The Spanish Armada's assault on the French Open continued apace on Thursday with Rafa Nadal, David Ferrer and Nicolás Almagro sailing into the third round largely untroubled. There was also hope for a Spanish representative in the second week in the women's draw, with María José Martínez Sánchez, Anabel Medina, Carla Suárez and Lourdes Domínguez Lino still swinging on day five of the second Grand Slam of the season. Whisper it quietly in the partisan corridors of Roland Garros: that's more than France has mustered despite an entry list longer than the Seine.
Nadal, the second seed who is seeking to become the first player in history to lift the Coupe des Mousquetaires seven times, barely broke a sweat as he broke Denis Istomin seven times on his way to a 6-2, 6-2, 6-0 victory. The reigning champion has chalked up his best start yet to the French Open, dropping just nine games and ceding his serve only once. Next up for Nadal, who has won the tournament twice without dropping a set, is world number 192 Eduardo Schwank.
Ferrer, twice a quarterfinalist in Paris, swept past French world 69 Benoît Paire 6-3, 6-3, 6-2. There is no easy route to a Grand Slam final but things may just be panning out for the dogged Valencia warrior, who next faces Mikhail Youzhny before a potential last-eight match against big-serving American world number 11 John Isner, who like most pacemen prefers anything other than the crushed red brick. That said, he came within a whisker of dumping Nadal out in round one last year. At press time, the American was attempting to add a French Open record to his Wimbledon marathon of 2010 where he and Nicolas Mahut played out a 70-68 final set. Isner and Paul-Henri Mathieu were tied at 12-12 in the fifth.
A potential quarterfinal opponent is Andy Murray, who is struggling with a back injury and dropped the first set 1-6 in his eventual victory over Jarkko Nieminen.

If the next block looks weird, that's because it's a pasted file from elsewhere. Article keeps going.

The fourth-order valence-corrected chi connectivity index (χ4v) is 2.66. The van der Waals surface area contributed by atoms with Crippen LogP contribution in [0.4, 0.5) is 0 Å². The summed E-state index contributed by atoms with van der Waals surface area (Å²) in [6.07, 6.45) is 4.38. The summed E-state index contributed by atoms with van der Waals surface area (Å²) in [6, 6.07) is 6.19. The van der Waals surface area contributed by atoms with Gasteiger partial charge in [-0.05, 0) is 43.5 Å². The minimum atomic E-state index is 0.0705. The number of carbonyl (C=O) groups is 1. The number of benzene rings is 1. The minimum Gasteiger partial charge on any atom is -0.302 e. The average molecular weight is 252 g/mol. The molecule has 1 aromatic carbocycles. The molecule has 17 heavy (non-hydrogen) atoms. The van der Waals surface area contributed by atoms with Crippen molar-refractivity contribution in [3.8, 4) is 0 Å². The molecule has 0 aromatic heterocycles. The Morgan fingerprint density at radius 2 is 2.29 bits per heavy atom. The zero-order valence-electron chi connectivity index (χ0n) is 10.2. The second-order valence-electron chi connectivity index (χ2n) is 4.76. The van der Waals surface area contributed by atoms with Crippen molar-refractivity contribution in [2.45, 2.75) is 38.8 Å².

Nicolás Almagro, the eternal dark horse who is seeded 12 this year, won through to the third round with a straight sets victory over former Australian Open finalist Marcos Baghdatis. Almagro is the polar opposite of Isner, having reached 17 ATP singles finals, all on clay. Unfortunately for the Murcian moper, Nadal awaits in the quarterfinals — provided he gets through a projected clash against world number eight Janko Tipsarevic beforehand.
Almagro's shoes were stolen from his locker before the game and although the culprit remains at large, he took the opportunity to complain about being shunted out to court two, where in a spot of ad hoc diplomacy, he said he ran the risk of finding "people who don't come to enjoy themselves but rather to annoy the players and lack respect for people going about their job."
Perhaps fortunately, Almagro's next opponent is an Argentinean, Leonardo Mayer.
In the women's draw, Domínguez Lino was scheduled to play 28th seed Shuai Peng late on Thursday while Medina and Martínez Sánchez are in action on Friday against Petra Martic and Dominika Cibulkova respectively.
Martic, an unseeded Croatian, pulled off one of the shocks of the first round by dumping world number eight Marion Bartoli out of the tournament — a slap to the Gallic chops only partially offset by veteran Virginie Razzano's completely unexpected win over Serena Williams.
The only seeded Spaniard in the draw, Medina should be too canny for world number 50 Martic, who has never been beyond the second round of a Grand Slam.
Martínez, a clay court doubles specialist, will take on Cibulkova, seeded 15, for the likely chance to test her mettle against world number one Victoria Azarenka in round four.
Suárez recovered from a set down on Thursday to defeat Kazakhstan's Sesil Karatantcheva 4-6, 6-4, 6-1 to set up a third-round clash with another player from the former Soviet state, Yaroslava Shvedova, the world number 142, who thrashed Sweden's Sofia Arvidsson 6-1, 6-0.